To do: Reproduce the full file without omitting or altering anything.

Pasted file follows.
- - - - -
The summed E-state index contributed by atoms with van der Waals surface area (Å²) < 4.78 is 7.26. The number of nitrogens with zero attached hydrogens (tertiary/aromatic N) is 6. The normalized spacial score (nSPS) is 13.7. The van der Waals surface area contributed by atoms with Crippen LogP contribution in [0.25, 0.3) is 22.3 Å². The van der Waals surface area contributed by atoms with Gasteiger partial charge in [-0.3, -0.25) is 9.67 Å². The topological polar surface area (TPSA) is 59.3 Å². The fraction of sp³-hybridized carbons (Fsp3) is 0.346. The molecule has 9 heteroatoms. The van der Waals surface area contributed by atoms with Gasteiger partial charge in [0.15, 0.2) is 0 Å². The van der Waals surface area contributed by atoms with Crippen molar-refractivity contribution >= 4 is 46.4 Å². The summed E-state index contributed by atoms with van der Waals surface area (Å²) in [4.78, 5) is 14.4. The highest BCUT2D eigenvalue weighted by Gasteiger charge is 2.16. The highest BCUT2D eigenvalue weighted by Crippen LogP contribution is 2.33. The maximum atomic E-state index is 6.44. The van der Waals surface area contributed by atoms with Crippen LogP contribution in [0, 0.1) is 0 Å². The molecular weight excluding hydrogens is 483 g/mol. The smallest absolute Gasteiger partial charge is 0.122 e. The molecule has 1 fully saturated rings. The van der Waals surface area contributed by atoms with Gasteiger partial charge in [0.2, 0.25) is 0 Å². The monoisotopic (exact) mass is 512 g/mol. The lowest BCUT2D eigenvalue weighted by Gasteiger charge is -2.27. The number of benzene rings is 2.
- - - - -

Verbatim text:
The summed E-state index contributed by atoms with van der Waals surface area (Å²) < 4.78 is 7.26. The number of nitrogens with zero attached hydrogens (tertiary/aromatic N) is 6. The normalized spacial score (nSPS) is 13.7. The van der Waals surface area contributed by atoms with Crippen LogP contribution in [0.25, 0.3) is 22.3 Å². The van der Waals surface area contributed by atoms with Gasteiger partial charge in [-0.3, -0.25) is 9.67 Å². The topological polar surface area (TPSA) is 59.3 Å². The fraction of sp³-hybridized carbons (Fsp3) is 0.346. The molecule has 9 heteroatoms. The van der Waals surface area contributed by atoms with Gasteiger partial charge in [0.15, 0.2) is 0 Å². The van der Waals surface area contributed by atoms with Crippen molar-refractivity contribution >= 4 is 46.4 Å². The summed E-state index contributed by atoms with van der Waals surface area (Å²) in [4.78, 5) is 14.4. The highest BCUT2D eigenvalue weighted by Gasteiger charge is 2.16. The highest BCUT2D eigenvalue weighted by Crippen LogP contribution is 2.33. The maximum atomic E-state index is 6.44. The van der Waals surface area contributed by atoms with Crippen LogP contribution in [0, 0.1) is 0 Å². The molecular weight excluding hydrogens is 483 g/mol. The smallest absolute Gasteiger partial charge is 0.122 e. The molecule has 1 fully saturated rings. The van der Waals surface area contributed by atoms with Gasteiger partial charge in [0.2, 0.25) is 0 Å². The monoisotopic (exact) mass is 512 g/mol. The lowest BCUT2D eigenvalue weighted by Gasteiger charge is -2.27. The number of benzene rings is 2.